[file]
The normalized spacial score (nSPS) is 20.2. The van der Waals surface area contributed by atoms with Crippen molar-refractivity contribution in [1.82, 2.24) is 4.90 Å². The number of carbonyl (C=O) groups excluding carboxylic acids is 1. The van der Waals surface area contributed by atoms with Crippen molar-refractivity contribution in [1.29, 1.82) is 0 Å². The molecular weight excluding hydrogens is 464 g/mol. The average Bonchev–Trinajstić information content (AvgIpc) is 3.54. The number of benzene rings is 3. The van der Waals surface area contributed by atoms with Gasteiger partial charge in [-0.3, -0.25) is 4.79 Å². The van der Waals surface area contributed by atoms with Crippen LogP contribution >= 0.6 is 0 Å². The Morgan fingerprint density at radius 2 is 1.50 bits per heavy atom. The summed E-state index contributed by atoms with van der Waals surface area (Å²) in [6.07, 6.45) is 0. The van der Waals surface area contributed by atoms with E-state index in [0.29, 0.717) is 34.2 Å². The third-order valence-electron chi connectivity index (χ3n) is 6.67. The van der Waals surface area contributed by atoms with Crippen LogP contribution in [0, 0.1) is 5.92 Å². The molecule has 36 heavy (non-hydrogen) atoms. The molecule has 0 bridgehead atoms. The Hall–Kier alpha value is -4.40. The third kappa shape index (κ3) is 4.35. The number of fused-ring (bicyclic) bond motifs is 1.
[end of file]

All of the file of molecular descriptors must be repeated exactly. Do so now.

The normalized spacial score (nSPS) is 20.2. The van der Waals surface area contributed by atoms with Crippen molar-refractivity contribution in [1.82, 2.24) is 4.90 Å². The number of carbonyl (C=O) groups excluding carboxylic acids is 1. The van der Waals surface area contributed by atoms with Crippen molar-refractivity contribution in [1.29, 1.82) is 0 Å². The molecular weight excluding hydrogens is 464 g/mol. The average Bonchev–Trinajstić information content (AvgIpc) is 3.54. The number of benzene rings is 3. The van der Waals surface area contributed by atoms with Gasteiger partial charge in [-0.3, -0.25) is 4.79 Å². The van der Waals surface area contributed by atoms with Crippen LogP contribution >= 0.6 is 0 Å². The Morgan fingerprint density at radius 2 is 1.50 bits per heavy atom. The summed E-state index contributed by atoms with van der Waals surface area (Å²) in [6.07, 6.45) is 0. The van der Waals surface area contributed by atoms with E-state index in [0.29, 0.717) is 34.2 Å². The third-order valence-electron chi connectivity index (χ3n) is 6.67. The van der Waals surface area contributed by atoms with Crippen LogP contribution in [0, 0.1) is 5.92 Å². The molecule has 36 heavy (non-hydrogen) atoms. The molecule has 0 bridgehead atoms. The Hall–Kier alpha value is -4.40. The third kappa shape index (κ3) is 4.35. The number of fused-ring (bicyclic) bond motifs is 1.